A Note From Rick | Buds and Blossoms in May

May 7, 2021

By Rick Bogusch

Bridge Gardens

Over the years, we’ve incorporated more native plants in the garden beds at Bridge Gardens to reflect the Peconic Land Trust’s commitment to showcasing sustainable landscape practices. I hope you’ve enjoyed learning about some interesting native perennials. Springtime always calls to mind spring-blooming wildflowers like Virginia bluebells (Mertensia virginica)our native plant of the month.

Like Virginia bluebells, native wild ginger also enjoys the rich soil of the Northeast’s deciduous woodlands. Their leaves, often 6 inches wide, are a rich green in color. Hidden beneath these leaves are maroon flowers nestled at ground level and appearing in May. Its rhizomes are aromatic and can be candied. Like Virginia bluebells, native ginger makes a good ground cover for that shady area of your garden and grows well with ferns.


Native wild ginger, another shade-loving spring perennial

Moving to the vegetable garden, all the major spring crops have been planted. These include arugula, radishes, lettuce, beets, carrots, onion sets and plants, leeks, cauliflower, cabbage, kale and all the cold crops. Spinach planted in September 2020 has been harvested for a second time, as a row planted this spring approaches maturity.

May is a great time to make second sowings of vegetables already sown in April, like beets and carrots. Make multiple sowings of these throughout the season and you will continue to harvest well into the fall.


Early vegetables flourishing

Mid-may is also a great time to sow first crops of zucchini and summer squash in the garden. Winter squash, pumpkins and cucumbers can be sown now too. I often start those seeds in peat pots indoors on May 1st and plant young seedlings into the garden when night temps are steadily in the 50’s. Bush and pole bean seed can also be planted by the end of the month, along with the fruits that taste like summer - tomatoes, peppers and eggplants. Here at Bridge Gardens, we’ll be planting seedlings sown indoors in early April. They were grown under lights, moved in and out on nice days and hardened off. You may do the same, or simply purchase young plants at local garden centers.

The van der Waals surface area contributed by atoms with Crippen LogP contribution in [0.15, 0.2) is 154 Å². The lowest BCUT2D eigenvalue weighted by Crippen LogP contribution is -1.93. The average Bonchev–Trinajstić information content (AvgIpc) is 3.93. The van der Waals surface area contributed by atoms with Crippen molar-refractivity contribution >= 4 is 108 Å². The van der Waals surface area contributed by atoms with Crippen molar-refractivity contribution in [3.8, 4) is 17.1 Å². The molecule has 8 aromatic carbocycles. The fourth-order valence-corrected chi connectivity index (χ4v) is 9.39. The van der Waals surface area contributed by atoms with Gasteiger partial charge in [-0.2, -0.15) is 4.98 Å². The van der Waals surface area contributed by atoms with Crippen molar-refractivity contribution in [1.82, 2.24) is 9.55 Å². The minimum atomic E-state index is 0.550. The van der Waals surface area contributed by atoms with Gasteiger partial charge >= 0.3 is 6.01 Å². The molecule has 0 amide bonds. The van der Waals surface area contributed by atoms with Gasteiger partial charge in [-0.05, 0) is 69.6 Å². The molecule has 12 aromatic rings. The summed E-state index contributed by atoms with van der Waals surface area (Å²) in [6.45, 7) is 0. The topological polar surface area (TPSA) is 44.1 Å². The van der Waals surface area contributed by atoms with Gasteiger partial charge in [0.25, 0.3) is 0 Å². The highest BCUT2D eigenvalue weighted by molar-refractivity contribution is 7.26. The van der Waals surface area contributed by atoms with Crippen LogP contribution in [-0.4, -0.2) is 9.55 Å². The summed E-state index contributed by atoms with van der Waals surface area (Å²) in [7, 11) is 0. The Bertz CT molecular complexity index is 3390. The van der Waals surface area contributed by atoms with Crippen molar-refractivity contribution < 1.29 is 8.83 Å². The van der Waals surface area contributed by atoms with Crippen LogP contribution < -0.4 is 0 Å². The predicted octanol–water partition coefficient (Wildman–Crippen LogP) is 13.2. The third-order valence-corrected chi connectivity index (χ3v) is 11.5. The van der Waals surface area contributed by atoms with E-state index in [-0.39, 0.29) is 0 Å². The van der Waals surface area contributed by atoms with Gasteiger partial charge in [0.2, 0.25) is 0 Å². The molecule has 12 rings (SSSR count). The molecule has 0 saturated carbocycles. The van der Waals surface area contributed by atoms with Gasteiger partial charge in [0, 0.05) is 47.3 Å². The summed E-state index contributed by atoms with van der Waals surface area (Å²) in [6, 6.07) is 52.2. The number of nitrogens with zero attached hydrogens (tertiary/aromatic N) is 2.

Make sure to plant basil this month, both plants and seed. Disease-resistant varieties are available and provide leaves throughout the season rather than succumbing to downy mildew by mid-summer. We’ve been planting varieties from the Prospera series with good results. If you’re thinking of creating a kitchen garden, many herbs grow well in terracotta pots on the patio, including basil, rosemary, thyme, parsley and chives.


Vegetables seedlings

Elsewhere in the Gardens, our 4-quadrant herb garden is starting to grow. This was the first area of the garden created by founders Jim Kilpatric and Harry Neyens, and managed mostly by Harry. A medical writer by profession, he was very much interested in herbs and herb gardens. Siting his garden on axis with the main window of the Garden House, Harry created a square garden with four quadrants or beds, brick pathways, and an intricately trimmed boxwood knot.